The term “alkenylaminooxydiyl” refers to a divalent group, wherein the alkenylaminooxydiyl group is attached with two σ-bonds, which may become aromatic upon attachment, with two atoms selected from the group consisting of carbon, oxygen and nitrogen as points of attachment, further having a linear or branched, cyclo, cyclic or acyclic structure, at least one carbon-carbon double bond, carbon-nitrogen double, or nitrogen-nitrogen double bond that is non-aromatic at least prior to attachment, further having no backbone atoms other than carbon nitrogen or oxygen and having at least one of each of these three atoms in the backbone. The group —O—CH═N—, is a non-limiting example of an alkenylaminooxydiyl group.

The term “amido” (acylamino) refers to the group —NHR, in which R is acyl, as that term is defined herein. A non-limiting example of an acylamino group is —NHC(═O)CH3.

The term “alkylthio” refers to the group —SR, in which R is an alkyl, as that term is defined above. Non-limiting examples of alkylthio groups include —SCH3, —SCH2CH3, —SCH2CH2CH3, —SCH(CH3)2, —SCH(CH2)2, —S-cyclopentyl, and —S-cyclohexyl.

Similarly, the terms “alkenylthio,” “alkynylthio,” “arylthio,” “aralkylthio,” “heteroarylthio,” “heteroaralkylthio” and “acylthio” refer to groups, defined as —SR, in which R is alkenyl, alkynyl, aryl, aralkyl, heteroaryl, heteroaralkyl and acyl, respectively, as those terms are defined above.

The term “thioacyl” refers to a monovalent group with a carbon atom of a thiocarbonyl group as the point of attachment, further having a linear or branched, cyclo, cyclic or acyclic structure. The groups —CHS, —C(═S)CH3, —C(═S)CH2CH3, —C(═S)CH2CH2CH3, —C(═S)CH(CH3)2, —C(═S)CH(CH2)2, —C(═S)C6H5, —C(═S)C6H4CH3, —C(═S)C6H4CH2CH3, —C(═S)C6H3(CH3)2, and —C(═S)CH2C6Hs, are non-limiting examples of thioacyl groups. The term “thioacyl” therefore encompasses, but is not limited to, groups sometimes referred to as “alkyl thiocarbonyl” and “aryl thiocarbonyl” groups.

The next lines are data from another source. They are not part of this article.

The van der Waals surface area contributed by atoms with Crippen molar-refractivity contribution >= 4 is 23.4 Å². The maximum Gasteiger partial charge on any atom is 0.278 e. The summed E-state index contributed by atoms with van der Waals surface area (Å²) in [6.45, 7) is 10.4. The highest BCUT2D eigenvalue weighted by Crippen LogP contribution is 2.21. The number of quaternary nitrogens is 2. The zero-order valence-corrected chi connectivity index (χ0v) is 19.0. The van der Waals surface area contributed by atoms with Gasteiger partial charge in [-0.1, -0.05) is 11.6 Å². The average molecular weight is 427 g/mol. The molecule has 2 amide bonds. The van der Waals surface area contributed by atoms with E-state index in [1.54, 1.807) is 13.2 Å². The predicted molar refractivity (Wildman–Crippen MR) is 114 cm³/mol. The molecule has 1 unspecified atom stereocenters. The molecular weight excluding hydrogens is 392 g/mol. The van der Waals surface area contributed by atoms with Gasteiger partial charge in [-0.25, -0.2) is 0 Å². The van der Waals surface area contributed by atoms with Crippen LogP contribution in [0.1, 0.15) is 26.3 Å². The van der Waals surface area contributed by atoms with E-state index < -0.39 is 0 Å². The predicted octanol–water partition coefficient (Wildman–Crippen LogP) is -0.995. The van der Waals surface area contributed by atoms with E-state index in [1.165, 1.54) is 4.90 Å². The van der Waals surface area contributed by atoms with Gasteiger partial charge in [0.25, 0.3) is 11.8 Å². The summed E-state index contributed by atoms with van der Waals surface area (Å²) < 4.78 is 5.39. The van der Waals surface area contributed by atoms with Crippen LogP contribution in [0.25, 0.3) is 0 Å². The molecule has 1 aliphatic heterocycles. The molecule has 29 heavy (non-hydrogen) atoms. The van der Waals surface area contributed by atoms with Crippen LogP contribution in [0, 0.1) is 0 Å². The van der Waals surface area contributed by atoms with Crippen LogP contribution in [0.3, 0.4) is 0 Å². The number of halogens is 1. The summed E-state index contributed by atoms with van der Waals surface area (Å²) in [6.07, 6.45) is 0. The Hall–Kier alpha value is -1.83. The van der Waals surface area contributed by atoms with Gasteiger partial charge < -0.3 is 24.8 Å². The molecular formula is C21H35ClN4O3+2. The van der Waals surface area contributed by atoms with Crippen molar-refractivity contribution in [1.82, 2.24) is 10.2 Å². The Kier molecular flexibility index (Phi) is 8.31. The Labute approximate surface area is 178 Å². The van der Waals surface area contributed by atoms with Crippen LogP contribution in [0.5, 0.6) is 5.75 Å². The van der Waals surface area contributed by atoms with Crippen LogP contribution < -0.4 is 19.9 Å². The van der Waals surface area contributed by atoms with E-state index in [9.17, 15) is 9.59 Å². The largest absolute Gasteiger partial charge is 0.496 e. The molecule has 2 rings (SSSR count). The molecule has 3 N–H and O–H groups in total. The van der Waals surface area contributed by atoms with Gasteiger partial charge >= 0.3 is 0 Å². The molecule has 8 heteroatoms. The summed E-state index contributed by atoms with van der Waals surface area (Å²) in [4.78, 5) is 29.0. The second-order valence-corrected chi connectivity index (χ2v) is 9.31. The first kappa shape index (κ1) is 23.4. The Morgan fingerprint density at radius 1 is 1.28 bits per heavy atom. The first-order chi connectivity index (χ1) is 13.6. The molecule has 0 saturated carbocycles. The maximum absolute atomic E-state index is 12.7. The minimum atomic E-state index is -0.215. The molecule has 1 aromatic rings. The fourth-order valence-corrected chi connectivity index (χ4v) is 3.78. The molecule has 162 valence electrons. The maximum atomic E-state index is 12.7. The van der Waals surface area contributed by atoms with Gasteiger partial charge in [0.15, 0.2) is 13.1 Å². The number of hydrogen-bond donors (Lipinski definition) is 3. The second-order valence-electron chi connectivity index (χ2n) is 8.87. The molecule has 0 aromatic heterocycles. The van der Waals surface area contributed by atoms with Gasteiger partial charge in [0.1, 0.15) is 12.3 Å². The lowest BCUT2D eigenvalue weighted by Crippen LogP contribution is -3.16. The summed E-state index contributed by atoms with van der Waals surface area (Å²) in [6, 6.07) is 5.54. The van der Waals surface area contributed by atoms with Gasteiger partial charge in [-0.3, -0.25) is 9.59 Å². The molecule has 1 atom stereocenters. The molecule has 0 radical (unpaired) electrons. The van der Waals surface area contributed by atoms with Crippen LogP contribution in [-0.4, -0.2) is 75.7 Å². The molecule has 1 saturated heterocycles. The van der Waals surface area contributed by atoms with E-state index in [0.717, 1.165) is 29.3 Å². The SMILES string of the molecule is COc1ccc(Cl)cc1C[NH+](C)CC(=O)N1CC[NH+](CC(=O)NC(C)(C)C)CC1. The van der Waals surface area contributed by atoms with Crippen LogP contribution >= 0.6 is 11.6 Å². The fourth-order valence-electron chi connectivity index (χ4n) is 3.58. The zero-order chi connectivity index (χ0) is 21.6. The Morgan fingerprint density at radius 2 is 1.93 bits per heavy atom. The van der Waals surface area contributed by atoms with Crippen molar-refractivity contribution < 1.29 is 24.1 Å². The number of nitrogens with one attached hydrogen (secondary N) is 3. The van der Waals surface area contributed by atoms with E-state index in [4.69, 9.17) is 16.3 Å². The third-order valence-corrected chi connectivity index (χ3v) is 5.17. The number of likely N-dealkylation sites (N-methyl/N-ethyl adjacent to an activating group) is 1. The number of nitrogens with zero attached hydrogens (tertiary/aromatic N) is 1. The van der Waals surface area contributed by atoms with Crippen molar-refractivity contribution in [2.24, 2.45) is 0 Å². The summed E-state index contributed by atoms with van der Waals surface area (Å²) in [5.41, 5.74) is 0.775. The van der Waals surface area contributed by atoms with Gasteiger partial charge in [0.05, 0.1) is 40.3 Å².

The term “alkylsulfonyl” refers to the group —S(═O)2R, in which R is an alkyl, as that term is defined above. Non-limiting examples of alkylsulfonyl groups include: —S(═O)2CH3, —S(═O)2CH2CH3, —S(═O)2CH2CH2CH3, —S(═O)2CH(CH3)2, —S(═O)2CH(CH2)2, —S(═O)2-cyclopentyl, and —S(═O)2-cyclohexyl.

Similarly, the terms “alkenylsulfonyl,” “alkynylsulfonyl,” “arylsulfonyl,” “aralkylsulfonyl,” “heteroarylsulfonyl,” and “heteroaralkylsulfonyl” refer to groups, defined as —S(O)2R, in which R is alkenyl, alkynyl, aryl, aralkyl, heteroaryl, and heteroaralkyl, respectively, as those terms are defined above.

The term “alkylsulfinyl” refers to the group —S(═O)R, in which R is an alkyl, as that term is defined above. Non-limiting examples of alkylsulfinyl groups include —S(═O)CH3, —S(═O)CH2CH3, —S(═O)CH2CH2CH3, —S(═O)CH(CH3)2, —S(═O)CH(CH2)2, —S(═O)-cyclopentyl, and —S(═O)-cyclohexyl.

Similarly, the terms “alkenylsulfinyl,” “alkynylsulfinyl,” “arylsulfinyl,” “aralkylsulfinyl,” “heteroarylsulfinyl” and “heteroaralkylsulfinyl” refer to groups, defined as —S(═O)R, in which R is alkenyl, alkynyl, aryl, aralkyl, heteroaryl, and heteroaralkyl, respectively, as those terms are defined above.

The term “alkylammonium” refers to a group, defined as —NH2R+, —NHRR′+, or —NRR′R″+, in which R, R′ and R″ are the same or different alkyl groups, or any combination of two of R, R′ and R″ can be taken together to represent an alkanediyl. Non-limiting examples of alkylammonium cation groups include —NH2(CH3)+, —NH2(CH2CH3)+, —NH2(CH2CH2CH3)+, —NH(CH3)2 +, —NH(CH2CH3)2 +, —NH(CH2CH2CH3)2 +, —N(CH3)3 +, —N(CH3)(CH2CH3)2 +, —N(CH3)2(CH2CH3)+, —NH2C(CH3)3 +, —NH(cyclopentyl)2 +, and —NH2(cyclohexyl)+.

The term “alkylthiyl” refers to the group —SR. Non-limiting examples of alkylthiyl groups include —S(CH3), —S(CH2CH3), —S(CH2CH2CH3)—S(cyclopentyl), and —S(cyclohexyl).

The term “alkylsilyl” refers to a monovalent group, defined as —SiH2R, —SiHRR′, or —SiRR′R″, in which R, R′ and R″ can be the same or different alkyl groups, or any combination of two of R, R′ and R″ can be taken together to represent an alkanediyl. The groups —SiH2CH3, —SiH(CH3)2, —Si(CH3)3 and —Si(CH3)2C(CH3)3, are non-limiting examples of unsubstituted alkylsilyl groups.

The term “alkylphosphonyl” refers to the group —OPO(OR)2, where R is alkyl, as defined herein.

The term “alkylphosphate” refers to the group —OP(═O)(OH)(OR), in which R is an alkyl, as that term is defined above. Non-limiting examples of alkylphosphate groups include —OP(═O)(OH)(OMe) and —OP(═O)(OH)(OEt).

The term “dialkylphosphate” refers to the group —OP(═O)(OR)(OR′), in which R and R′ can be the same or different alkyl groups, or R and R′ can be taken together to represent an alkanediyl having two or more saturated carbon atoms, at least two of which are attached via the oxygen atoms to the phosphorus atom. Non-limiting examples of dialkylphosphate groups include —OP(═O)(OMe)2, —OP(═O)(OEt)(OMe) and —OP(═O)(OEt)2.